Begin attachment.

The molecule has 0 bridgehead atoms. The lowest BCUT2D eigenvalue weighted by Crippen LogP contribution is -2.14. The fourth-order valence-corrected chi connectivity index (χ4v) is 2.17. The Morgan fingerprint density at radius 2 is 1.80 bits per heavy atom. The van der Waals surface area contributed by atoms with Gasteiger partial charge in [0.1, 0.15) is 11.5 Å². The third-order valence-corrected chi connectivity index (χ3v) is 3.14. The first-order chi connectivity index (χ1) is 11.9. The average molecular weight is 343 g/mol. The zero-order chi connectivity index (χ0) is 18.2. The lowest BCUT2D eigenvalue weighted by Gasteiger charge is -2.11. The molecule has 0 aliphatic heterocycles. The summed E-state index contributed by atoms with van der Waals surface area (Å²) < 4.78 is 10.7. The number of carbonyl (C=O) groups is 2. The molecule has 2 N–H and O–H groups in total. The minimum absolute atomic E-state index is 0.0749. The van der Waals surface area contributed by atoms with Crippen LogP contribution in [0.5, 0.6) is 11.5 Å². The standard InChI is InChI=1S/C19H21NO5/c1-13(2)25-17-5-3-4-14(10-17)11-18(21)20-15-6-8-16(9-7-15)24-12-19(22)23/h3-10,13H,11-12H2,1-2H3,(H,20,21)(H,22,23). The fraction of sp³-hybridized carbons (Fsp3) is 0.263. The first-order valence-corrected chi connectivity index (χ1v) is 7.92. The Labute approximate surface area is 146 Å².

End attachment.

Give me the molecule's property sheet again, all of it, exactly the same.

The molecule has 0 bridgehead atoms. The lowest BCUT2D eigenvalue weighted by Crippen LogP contribution is -2.14. The fourth-order valence-corrected chi connectivity index (χ4v) is 2.17. The Morgan fingerprint density at radius 2 is 1.80 bits per heavy atom. The van der Waals surface area contributed by atoms with Gasteiger partial charge in [0.1, 0.15) is 11.5 Å². The third-order valence-corrected chi connectivity index (χ3v) is 3.14. The first-order chi connectivity index (χ1) is 11.9. The average molecular weight is 343 g/mol. The zero-order chi connectivity index (χ0) is 18.2. The lowest BCUT2D eigenvalue weighted by Gasteiger charge is -2.11. The molecule has 0 aliphatic heterocycles. The summed E-state index contributed by atoms with van der Waals surface area (Å²) < 4.78 is 10.7. The number of carbonyl (C=O) groups is 2. The molecule has 2 N–H and O–H groups in total. The minimum absolute atomic E-state index is 0.0749. The van der Waals surface area contributed by atoms with Crippen LogP contribution in [0.5, 0.6) is 11.5 Å². The standard InChI is InChI=1S/C19H21NO5/c1-13(2)25-17-5-3-4-14(10-17)11-18(21)20-15-6-8-16(9-7-15)24-12-19(22)23/h3-10,13H,11-12H2,1-2H3,(H,20,21)(H,22,23). The fraction of sp³-hybridized carbons (Fsp3) is 0.263. The first-order valence-corrected chi connectivity index (χ1v) is 7.92. The Labute approximate surface area is 146 Å².